Down economy opens doors for used car dealers

Published 10:43 am Monday, August 1, 2011

ERIC SHELTON | THE NATCHEZ DEMOCRAT Kayla Pruitt walks past one of the vehicles on the lot of Pruitt’s Used Cars on U.S. 61 North Friday afternoon.

NATCHEZ — An economic downturn doesn’t mean engine failure for everyone.

In fact, the country’s woes in recent years drove a few local entrepreneurs to start their engines instead and open new businesses.

Clayton Gay, a retiree who advises his sons in managing River City Auto Plex on D’Evereux Drive in Natchez, said the dealership opened in October 2010 because there was a need for inexpensive used cars in the community.

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“They are trying to help the Natchez community for people who have bad or no credit,” Gay said. “We really provide a service to low-income people in Natchez. It’s definitely a need because of the economy.”

Kenny Booker does office work inside of River City Auto-Plex Friday afternoon in Natchez.

David Knapp opened 84 Auto Sales on Carter Street in Vidalia in January and has seen the same thing, he said.

“If you can buy a 2-to-3-year-old vehicle with 30,000 miles on it, why buy a new one?”

Used car dealers don’t turn over cars like dealers of mostly new cars might, Knapp said, but there’s plenty of business to keep the doors open.

“I sell nothing close compared to the biggest (dealerships),” Knapp said. “But if I sell one or two a week, I’m happy.”

River City Auto Plex Sales Manager Kenny Booker said the customers who come to his lot know what they need and what they can afford.

“For example, a woman on a fixed income came in with three children and no husband,” Booker said. “The grandparents helped pitch in and we put her in a car. What happens if mama can’t get to work, or can’t get groceries? The majority of our customers are people who work to make a living without the credit to get a new vehicle.”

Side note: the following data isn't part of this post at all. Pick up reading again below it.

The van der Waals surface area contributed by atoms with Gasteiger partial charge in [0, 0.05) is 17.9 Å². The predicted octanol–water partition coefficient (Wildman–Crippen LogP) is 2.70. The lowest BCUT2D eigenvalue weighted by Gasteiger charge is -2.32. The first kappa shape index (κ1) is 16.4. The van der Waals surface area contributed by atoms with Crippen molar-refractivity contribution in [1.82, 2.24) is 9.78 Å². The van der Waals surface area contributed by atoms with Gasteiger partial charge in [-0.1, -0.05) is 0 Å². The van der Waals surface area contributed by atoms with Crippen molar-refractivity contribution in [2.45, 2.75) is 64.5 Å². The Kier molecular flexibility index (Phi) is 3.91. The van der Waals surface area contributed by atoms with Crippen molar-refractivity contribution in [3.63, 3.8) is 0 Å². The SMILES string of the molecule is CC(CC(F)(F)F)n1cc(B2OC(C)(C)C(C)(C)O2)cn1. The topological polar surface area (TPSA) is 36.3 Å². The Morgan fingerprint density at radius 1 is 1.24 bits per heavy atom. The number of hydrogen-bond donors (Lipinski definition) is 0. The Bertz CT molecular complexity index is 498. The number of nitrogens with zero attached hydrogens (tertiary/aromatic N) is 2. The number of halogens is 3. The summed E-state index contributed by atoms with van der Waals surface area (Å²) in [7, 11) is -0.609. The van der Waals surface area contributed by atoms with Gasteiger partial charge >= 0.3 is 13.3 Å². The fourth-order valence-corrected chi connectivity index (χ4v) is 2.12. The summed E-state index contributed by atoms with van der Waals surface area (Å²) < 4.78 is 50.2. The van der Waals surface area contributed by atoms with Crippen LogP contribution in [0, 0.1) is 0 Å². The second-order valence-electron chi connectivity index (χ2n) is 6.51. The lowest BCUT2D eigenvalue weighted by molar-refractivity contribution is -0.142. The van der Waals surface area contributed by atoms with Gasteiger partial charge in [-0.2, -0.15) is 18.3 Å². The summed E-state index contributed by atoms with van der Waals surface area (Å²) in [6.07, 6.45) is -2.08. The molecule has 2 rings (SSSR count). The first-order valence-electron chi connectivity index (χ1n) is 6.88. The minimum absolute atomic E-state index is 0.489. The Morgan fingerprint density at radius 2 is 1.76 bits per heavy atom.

Booker said not everyone can pony up $30,000 for a brand new sport utility vehicle, but they can still have a comfortable car without taking out a massive loan.

He said regardless of gas prices, people want larger cars to tote their families.

“People are actually buying bigger, because they need more room,” Booker said.

The used car business certainly pre-dated the economic crisis though. Candace Duplechin, manager at Pruitt’s Auto Sales, said her grandfather, the late Jimmy Pruitt Sr., opened the dealership in approximately 2000.

Pruitt’s was the fulfillment of a dream for the original owner, started out of desire, not just as a money-making venture.

84 Auto Sales, located on Carter Street in Vidalia, is owned by David Knapp.

Knapp’s lot isn’t much different. Dealing in used cars is a glorified hobby that brings in extra income, he said. The owner of a convenience store in Ferriday, Knapp began buying and flipping a few cars there until his wife suggested he get his own lot.

“I used to buy and sell all the time,” Knapp said. “Once that new-car smell wears off, I’m ready for something else.”

Knapp said there is money to be made in the business, but the seller has to know cars, and more than that, be excited about them.

“You have to really like autos to sell them,” Knapp said.